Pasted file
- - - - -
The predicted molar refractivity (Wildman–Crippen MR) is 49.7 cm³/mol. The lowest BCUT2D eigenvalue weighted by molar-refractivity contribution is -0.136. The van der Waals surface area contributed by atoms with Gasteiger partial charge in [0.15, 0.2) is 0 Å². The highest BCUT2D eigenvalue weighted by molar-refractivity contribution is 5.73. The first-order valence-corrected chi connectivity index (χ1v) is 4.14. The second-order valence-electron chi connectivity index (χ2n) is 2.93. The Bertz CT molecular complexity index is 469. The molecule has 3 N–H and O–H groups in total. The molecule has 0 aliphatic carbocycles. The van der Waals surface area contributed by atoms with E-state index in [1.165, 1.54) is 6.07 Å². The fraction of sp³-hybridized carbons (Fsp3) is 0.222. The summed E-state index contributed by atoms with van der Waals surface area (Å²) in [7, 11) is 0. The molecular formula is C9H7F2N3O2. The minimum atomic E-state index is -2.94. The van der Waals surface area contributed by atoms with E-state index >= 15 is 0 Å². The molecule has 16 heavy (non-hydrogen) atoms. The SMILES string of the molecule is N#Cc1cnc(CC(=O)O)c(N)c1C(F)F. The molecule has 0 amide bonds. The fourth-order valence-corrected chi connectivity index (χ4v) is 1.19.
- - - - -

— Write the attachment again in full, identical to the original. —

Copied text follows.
The predicted molar refractivity (Wildman–Crippen MR) is 49.7 cm³/mol. The lowest BCUT2D eigenvalue weighted by molar-refractivity contribution is -0.136. The van der Waals surface area contributed by atoms with Gasteiger partial charge in [0.15, 0.2) is 0 Å². The highest BCUT2D eigenvalue weighted by molar-refractivity contribution is 5.73. The first-order valence-corrected chi connectivity index (χ1v) is 4.14. The second-order valence-electron chi connectivity index (χ2n) is 2.93. The Bertz CT molecular complexity index is 469. The molecule has 3 N–H and O–H groups in total. The molecule has 0 aliphatic carbocycles. The van der Waals surface area contributed by atoms with E-state index in [1.165, 1.54) is 6.07 Å². The fraction of sp³-hybridized carbons (Fsp3) is 0.222. The summed E-state index contributed by atoms with van der Waals surface area (Å²) in [7, 11) is 0. The molecular formula is C9H7F2N3O2. The minimum atomic E-state index is -2.94. The van der Waals surface area contributed by atoms with E-state index >= 15 is 0 Å². The molecule has 16 heavy (non-hydrogen) atoms. The SMILES string of the molecule is N#Cc1cnc(CC(=O)O)c(N)c1C(F)F. The molecule has 0 amide bonds. The fourth-order valence-corrected chi connectivity index (χ4v) is 1.19.